29 June 2018
SCOTLAND PRAISED FOR LEADING THE WAY IN EMPLOYEE OWNERSHIP AS NATION CELEBRATES EO DAY
Independent inquiry calls on UK Government to mirror Scotland’s successful approach to championing employee ownership
An independent inquiry into the performance of employee-owned businesses and their impact on the economy has praised Scotland for leading the way in its approach and commitment to growing the popularity of employee ownership as the nation celebrates EO Day (Employee Ownership Day) today (29 June 2018).
The Ownership Effect Inquiry, led by the Employee Ownership Association (EOA) in partnership with the eaga Trust and the UK’s largest employee-owned business the John Lewis Partnership, was launched on the back of research showing that the rapidly growing sector outperformed the conventional business sector during the economic downturn and continuously demonstrated exceptional levels of employee engagement, productivity and standards of governance. It sought to further examine the performance of EO businesses against their non EO counterparts and identify opportunities to grow the effects of employee ownership as an economic and social enabler.
The findings were set out in the Employee Ownership Dividend, which included the recommendation that the UK Government “invest in ownership capacity building that echoes Scotland’s successful scheme that has delivered a tenfold return on investment for every £1 devoted to on-the-ground support.”
The scheme referred to is driven by Co-operative Development Scotland (CDS), the arm of Scotland’s economic development agencies whose remit is to promote awareness of EO, provide advice to businesses considering adopting the model, and to support existing EO businesses.
Commenting on the news, Co-operative Development Scotland director Sarah Deas said: “The employee ownership model is seen by the Scottish Government as a means to root businesses in their communities, drive productivity and share wealth more widely. Our work to promote EO and drive these benefits has seen the number of employee-owned businesses operating in Scotland treble to around 100 in the past five years, with approximately 7,000 employee-owners generating a combined turnover of around £940million. We have set an aspiration to further increase the number of employee-owned businesses tenfold over a ten year period, and are currently averaging a deal a month.”
In order to achieve this, CDS raises awareness of EO through the media and events, facilitates introductions to existing EO businesses and provides an advisory service to businesses considering employee ownership, including undertaking a feasibility study and providing grant support for the consultancy costs associated with a transition. An evaluation by Ekosgen estimates that for every pound spent supporting CDS (totalling just over £5 million between 2009-2016), it generates cumulative GVA ten times that figure.
Sarah Deas continued: “It’s highly encouraging to see the huge contribution which employee ownership can make to the economy being given more attention through the Ownership Effect Inquiry, and in particular, to see Scotland’s approach to growing employee ownership lauded as exemplary to the rest of the UK. The findings are testament to the considerable and focused work being done by CDS to grow the employee ownership sector in Scotland, and the substantial economic and social benefits it can bring.”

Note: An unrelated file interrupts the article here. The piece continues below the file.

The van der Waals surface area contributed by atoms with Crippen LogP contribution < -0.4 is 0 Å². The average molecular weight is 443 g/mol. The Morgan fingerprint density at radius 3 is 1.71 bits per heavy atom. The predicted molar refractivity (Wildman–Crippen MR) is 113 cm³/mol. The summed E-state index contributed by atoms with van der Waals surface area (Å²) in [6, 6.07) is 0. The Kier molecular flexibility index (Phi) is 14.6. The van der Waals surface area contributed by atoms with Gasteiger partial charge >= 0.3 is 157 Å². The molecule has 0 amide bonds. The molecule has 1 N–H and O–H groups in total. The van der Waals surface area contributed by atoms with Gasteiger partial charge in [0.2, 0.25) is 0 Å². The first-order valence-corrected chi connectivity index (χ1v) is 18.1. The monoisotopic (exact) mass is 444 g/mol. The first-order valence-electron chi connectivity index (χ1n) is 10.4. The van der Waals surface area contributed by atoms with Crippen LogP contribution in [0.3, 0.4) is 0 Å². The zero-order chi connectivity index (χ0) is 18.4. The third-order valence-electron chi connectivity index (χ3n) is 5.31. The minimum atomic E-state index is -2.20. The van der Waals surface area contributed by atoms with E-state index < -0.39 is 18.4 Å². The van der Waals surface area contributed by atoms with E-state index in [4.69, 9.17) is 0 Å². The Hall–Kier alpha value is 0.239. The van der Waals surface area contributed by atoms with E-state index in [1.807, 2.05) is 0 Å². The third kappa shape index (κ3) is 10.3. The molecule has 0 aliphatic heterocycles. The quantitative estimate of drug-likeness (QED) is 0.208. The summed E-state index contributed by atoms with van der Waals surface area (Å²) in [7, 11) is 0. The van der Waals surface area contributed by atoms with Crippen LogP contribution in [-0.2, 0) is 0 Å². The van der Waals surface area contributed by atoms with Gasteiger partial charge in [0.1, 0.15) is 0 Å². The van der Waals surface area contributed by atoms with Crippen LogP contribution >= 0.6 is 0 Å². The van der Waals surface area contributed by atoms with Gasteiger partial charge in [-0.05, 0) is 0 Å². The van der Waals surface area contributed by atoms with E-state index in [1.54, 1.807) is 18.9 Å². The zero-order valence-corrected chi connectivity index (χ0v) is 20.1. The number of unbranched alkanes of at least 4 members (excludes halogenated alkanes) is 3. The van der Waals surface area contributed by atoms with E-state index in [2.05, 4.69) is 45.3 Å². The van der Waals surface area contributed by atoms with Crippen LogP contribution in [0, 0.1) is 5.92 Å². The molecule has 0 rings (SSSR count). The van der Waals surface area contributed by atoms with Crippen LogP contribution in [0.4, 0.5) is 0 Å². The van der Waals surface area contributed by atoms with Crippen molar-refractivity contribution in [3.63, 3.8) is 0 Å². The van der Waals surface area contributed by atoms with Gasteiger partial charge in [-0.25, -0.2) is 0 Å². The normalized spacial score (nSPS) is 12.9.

Deb Oxley, CEO of the Employee Ownership Association, said: “The UK economy is imbalanced – between regional wealth, access to skills and ownership of capital – leading individuals to experience inequality in prospects and economic well-being, which in turn has an effect on personal motivation and corporate productivity.
“To address that imbalance we are calling on the UK Government to invest in capacity building for employee ownership that echoes the successful approach in Scotland, supported by trailblazing regional pilot projects focused on resilience and succession as well as a national strategy for business ownership.”
The news came ahead of EO Day, a UK-wide celebration of the many benefits associated with being an employee-owned business. Led by the Employee Ownership Association, with Co-operative Development Scotland promoting celebrations in Scotland, employee-owned businesses were encouraged to share their EO Story, including what they love about being employee-owned and some recent business successes.
Stewartry Care, a care at home provider which became an employee-owned business in 2004, saw its turnover increase by 16% in the first year and profitability by 39%. Since then the company has continued to grow and was recently awarded Scotland's Care at Home Provider of the Year at the Scottish Care Awards and Outstanding Social Enterprise at the Dumfries & Galloway Business Awards.
Dyce-based Woollard & Henry, which manufactures paper forming products such as dandy rolls, the cylindrical mechanism used for imprinting watermarks in paper, became employee-owned in 2002 when Scotland’s once-thriving paper sector was in decline. The 20-strong workforce embraced the opportunity to keep the business going, and following the design and implementation of an ambitious diversification strategy, the company now employs 64 people. It operates from five locations across the globe, going from almost zero international trade to exporting 60% of its output. It also recently won its largest contract to date, which will increase this year’s turnover to over £10million.
For further information, commentary or photography, please contact the CDS team at Smarts Communicate on 0141 222 2040 / 07970834354 or email email@example.com
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